As the NHL staged its All-Star weekend, with Nathan MacKinnon as the Avalanche representative on the Central Division roster, one of the side stories was where the league’s elite players are not headed in the upcoming weeks.
They’re not headed for South Korea.
MacKinnon and the Avalanche resume the regular season at Vancouver Tuesday night.
They have 34 games in the final 68 days, and that type of compressed schedule is the norm.
The NHL isn’t shutting down for the Winter Games at PyeongChang.
The league has declared the Games off limits for anyone under NHL contract, even if playing in the AHL.
After USA Hockey’s scrambling to assemble an Olympic team from non-NHL sources, University of Pioneer junior forward Troy Terry, from Highlands Ranch, will be one of four collegians on the U.S. roster during the August 14-25 men’s hockey competition.
The majority of the Americans are playing professionally in Europe.
Among Terry’s teammates on the Tony Granato-coached U.S. team will be journeyman winger Chris Bourque, who was 15 when he watched his dad, Ray, tearfully hold aloft the Stanley Cup after the Avalanche’s Game 7 victory over the Devils in 2001; and former University of Minnesota center Ryan Stoa, a 2005 Avalanche draft choice who played 37 games for Colorado from 2009-11.
I’ve written several profiles of Colorado-connected members of the U.S. rosters in various sports, plus an extensive Q-and-A type interview with Terry. All will appear in the upcoming February issue of Mile High Sports Magazine and online here. If you’re reading this, I’m guessing you’ll be prone to enjoying Terry’s mostly self-effacing comments about his path from roller hockey as a kid in Highlands Ranch to World Junior Championships shootout hero and NCAA champion a year ago.
I was especially interested as Terry described his pre-DU stay with the National Team Development Program in Ann Arbor, with high-profile teammates Auston Matthews, Matthew Tkachuk, Colin White and Clayton Keller.
Terry’s story also is about the development of Colorado as a hockey hotbed, too, given his progression through programs in the area and going to the Anaheim Ducks in the fifth round of the 2015 draft. And now he will be an Olympian, along with Lakewood’s Nicole Hensley, a goaltender for a U.S. women’s team that — barring a shocker in the semifinals — will be headed for a gold-medal showdown against Canada.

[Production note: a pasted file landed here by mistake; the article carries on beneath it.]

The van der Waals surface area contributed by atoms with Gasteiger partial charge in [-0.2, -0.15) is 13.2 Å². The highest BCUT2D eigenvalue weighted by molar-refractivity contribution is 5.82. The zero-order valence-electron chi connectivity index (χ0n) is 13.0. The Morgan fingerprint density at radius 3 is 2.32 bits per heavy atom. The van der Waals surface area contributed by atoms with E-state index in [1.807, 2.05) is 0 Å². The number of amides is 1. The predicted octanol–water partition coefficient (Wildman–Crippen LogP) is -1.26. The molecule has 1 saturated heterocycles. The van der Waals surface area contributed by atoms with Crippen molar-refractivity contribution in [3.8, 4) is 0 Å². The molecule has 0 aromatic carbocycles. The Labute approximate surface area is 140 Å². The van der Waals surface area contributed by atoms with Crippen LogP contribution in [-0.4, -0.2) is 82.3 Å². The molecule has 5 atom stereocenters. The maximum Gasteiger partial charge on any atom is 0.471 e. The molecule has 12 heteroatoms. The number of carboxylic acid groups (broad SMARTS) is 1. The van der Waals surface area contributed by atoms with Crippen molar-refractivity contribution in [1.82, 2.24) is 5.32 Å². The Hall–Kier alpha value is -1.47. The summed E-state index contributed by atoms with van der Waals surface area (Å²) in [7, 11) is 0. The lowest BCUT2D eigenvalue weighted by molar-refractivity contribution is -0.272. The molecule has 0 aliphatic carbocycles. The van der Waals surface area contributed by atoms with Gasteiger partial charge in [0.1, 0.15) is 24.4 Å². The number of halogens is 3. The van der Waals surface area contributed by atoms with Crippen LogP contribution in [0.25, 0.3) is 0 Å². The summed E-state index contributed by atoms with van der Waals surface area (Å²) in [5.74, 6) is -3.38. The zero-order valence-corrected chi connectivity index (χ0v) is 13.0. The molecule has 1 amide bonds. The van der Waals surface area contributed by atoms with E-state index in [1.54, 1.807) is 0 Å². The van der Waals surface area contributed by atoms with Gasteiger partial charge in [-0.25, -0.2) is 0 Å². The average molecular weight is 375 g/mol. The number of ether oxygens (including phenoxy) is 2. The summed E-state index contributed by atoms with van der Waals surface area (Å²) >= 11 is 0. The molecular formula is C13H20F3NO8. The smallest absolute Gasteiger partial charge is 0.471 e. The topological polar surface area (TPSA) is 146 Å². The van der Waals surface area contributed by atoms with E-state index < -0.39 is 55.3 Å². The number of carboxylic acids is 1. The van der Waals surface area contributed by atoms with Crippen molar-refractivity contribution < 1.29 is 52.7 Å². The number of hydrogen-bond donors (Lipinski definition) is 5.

I’ve covered seven Olympics, and the men’s hockey competitions at the Winter Games have been a mix, ranging from the final NHL pre-participation days to the league shutting down and showcasing its product in the international spotlight.
I regret the NHL stepping away. It was energizing to again see highly paid professionals from the league’s internationalized talent pool so hungry to represent their nations and seek a medal. Plus, the hockey most of the time — especially at Vancouver in 2010, when Canada won the championship game over the U.S. in overtime — was terrific, entertaining and memorable.
But this can be enjoyable, too.
Some of the buildup coverage has been misleading and even naive about what this evolved tournament will be, and even about the nature of what the U.S. team is.
I know everyone knows this, but I’m going to say it anyway, because Olympic coverage is prone to easy “angles.”
This is not anything even closely analogous to 1980.
That was a U.S. team of mostly collegians matched against what truly was the best team in the world — the Soviet Union — with some of the best players on the planet. The veteran captain, Mike Eruzione, had played two seasons in the minor leagues after leaving Boston University, and also had attended the NHL Colorado Rockies’ training camp before quickly being cut. The Soviets had beaten the NHL All-Stars, two games to one, in a Challenge Cup series in New York in February 1979. Czechoslovakia also had a handful of elite players, including brothers Peter, Marian and Anton Stastny, before Peter and Anton defected to the West later in the year. (That Paul, Peter’s son, years later could play for the U.S. against his parents’ homeland, Slovakia, was an underplayed story at the 2010 Games.)
That victory over the USSR and the gold medal, secured against Finland in the final game, truly was a Miracle. As weird as this is to say, if anything, the magnitude has been under-appreciated, rather than exaggerated. Yes, after two movies and a gazillion “Do You Believe in Miracles?” references, that’s still true.
This cobbled-together USA roster is a longshot to medal. The European teams will benefit from more experience together, and Russia’s roster — or a team of athletes from Russia in the wake of IOC sanctions — essentially is a merger of the Russians on the top teams in the KHL, including NHL veterans who have returned home.
Canada’s roster includes five former Avalanche players — wingers Rene Bourque and Wojtek Wolski, plus defensemen Karl Stollery, Cody Goloubef and Stefan Elliott.
I’d prefer seeing the best in the world on the ice, but this change of pace will be worth watching.
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Denver-based journalist Terry Frei writes two commentaries a week about the Avalanche for Mile High Sports. He has been named a state’s sports writer of the year seven times, four times in Colorado (including for 2016) and three times in Oregon. He’s the author of seven books, including the fact-based novel “Olympic Affair” about Colorado’s Glenn Morris, the 1936 Olympic decathlon champion; and “Third Down and a War to Go,” about the 1942 football national champion Wisconsin Badgers and the players’ subsequent World War II heroism. His web site is terryfrei.com and his additional “On the Colorado Scene” commentaries are at terryfrei/oncolorado.
E-mail: [email protected]
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